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Campcaster 1.4

Campcaster: ImportScript

Using the campcaster-import script

If you have a large number of audio files in your media library, importing these files one at a time into a broadcast automation system would be time-consuming and tedious. That's why Campcaster includes a script that can import an entire directory of audio files in one go.

Copying and Linking: Advantages and disadvantages

You must specify one of two options for using the import script: Either to copy files into Campcaster's storage server, or to link to files elsewhere. Each option has advantages and disadvantages, so you will have to think about how the files will be used in your station long-term.

  • For files that are copied, you may run into problems with hard disk space if you do not remove audio files from the storage server periodically.
  • For files that are linked, you must make sure that the audio files are actually going to be there at playout time, otherwise they will be skipped. For this reason, it is not recommended to use the link option for easily-removable hard disks (like MP3 players or USB memory sticks). There's a strong likelihood that the disk might be unplugged and taken away before playout time. It's also important to make sure that any external hard disk with linked files is powered on, and stays on.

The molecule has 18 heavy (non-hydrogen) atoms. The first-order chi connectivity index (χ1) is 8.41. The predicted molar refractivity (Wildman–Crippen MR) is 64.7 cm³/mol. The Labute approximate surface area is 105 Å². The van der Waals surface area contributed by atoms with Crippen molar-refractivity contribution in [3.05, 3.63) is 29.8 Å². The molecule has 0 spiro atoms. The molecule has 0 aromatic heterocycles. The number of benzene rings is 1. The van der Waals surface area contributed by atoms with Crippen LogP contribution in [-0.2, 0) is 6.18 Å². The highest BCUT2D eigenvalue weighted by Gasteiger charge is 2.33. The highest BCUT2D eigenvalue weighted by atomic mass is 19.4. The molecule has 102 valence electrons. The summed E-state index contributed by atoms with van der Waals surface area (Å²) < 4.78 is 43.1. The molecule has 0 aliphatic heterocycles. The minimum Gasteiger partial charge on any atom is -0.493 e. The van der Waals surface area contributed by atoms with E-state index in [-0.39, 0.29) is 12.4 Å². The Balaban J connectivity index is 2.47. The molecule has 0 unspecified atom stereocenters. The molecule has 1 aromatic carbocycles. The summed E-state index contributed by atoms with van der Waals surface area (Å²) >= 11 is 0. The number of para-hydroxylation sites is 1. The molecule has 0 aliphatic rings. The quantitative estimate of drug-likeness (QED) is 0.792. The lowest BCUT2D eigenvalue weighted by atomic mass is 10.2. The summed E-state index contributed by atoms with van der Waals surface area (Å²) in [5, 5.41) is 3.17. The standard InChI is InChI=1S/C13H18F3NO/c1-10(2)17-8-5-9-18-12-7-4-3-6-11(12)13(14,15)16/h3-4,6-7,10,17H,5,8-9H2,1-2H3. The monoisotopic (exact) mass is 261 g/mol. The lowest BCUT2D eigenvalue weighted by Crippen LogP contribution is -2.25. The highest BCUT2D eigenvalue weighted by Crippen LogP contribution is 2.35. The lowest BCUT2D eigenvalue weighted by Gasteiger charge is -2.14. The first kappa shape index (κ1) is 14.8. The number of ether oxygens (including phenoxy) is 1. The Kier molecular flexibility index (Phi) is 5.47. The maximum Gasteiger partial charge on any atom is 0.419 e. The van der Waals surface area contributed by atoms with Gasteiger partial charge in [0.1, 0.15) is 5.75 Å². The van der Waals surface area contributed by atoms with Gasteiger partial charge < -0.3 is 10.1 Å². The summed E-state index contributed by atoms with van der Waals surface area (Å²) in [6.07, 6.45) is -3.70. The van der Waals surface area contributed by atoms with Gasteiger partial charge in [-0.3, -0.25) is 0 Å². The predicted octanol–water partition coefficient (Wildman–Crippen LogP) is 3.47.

The import script works from the command line, so you must first open a terminal on your desktop; or on a server without a desktop, log into a console. Then change to the directory where your audio files are stored, for example:

 $ cd /media/drive1


Alternatively, you can remain in the current directory and specify the full file system path to the audio files on the command line.

 Copying is specified by including the -c switch in the command:

$ campcaster-import -c /<path>/<to>/<your>/<files>


Linking is specified by using the -l switch instead:

$ campcaster-import -l /<path>/<to>/<your>/<files

Good metadata: Garbage in, garbage out

The campcaster-import script automatically imports any information that is in the files' ID3 tags. If these tags include 'junk' information, you will have to either edit the metadata later, or live with potentially inaccurate information.

The program Audio Tag Tool can be useful for batch setting and editing ID3 tags before importing audio files into Campcaster. On Ubuntu, you can install Audio Tag Tool with the command:

$ sudo apt-get install tagtool 


After installation, you can run the program with the command:

$ tagtool


The Tag Multiple Files feature of the Audio Tag Tool program is a particularly useful time saver if you have a large archive of untagged files. Sometimes there is artist or track information in the audio filename, which can be converted into an ID3 tag automatically.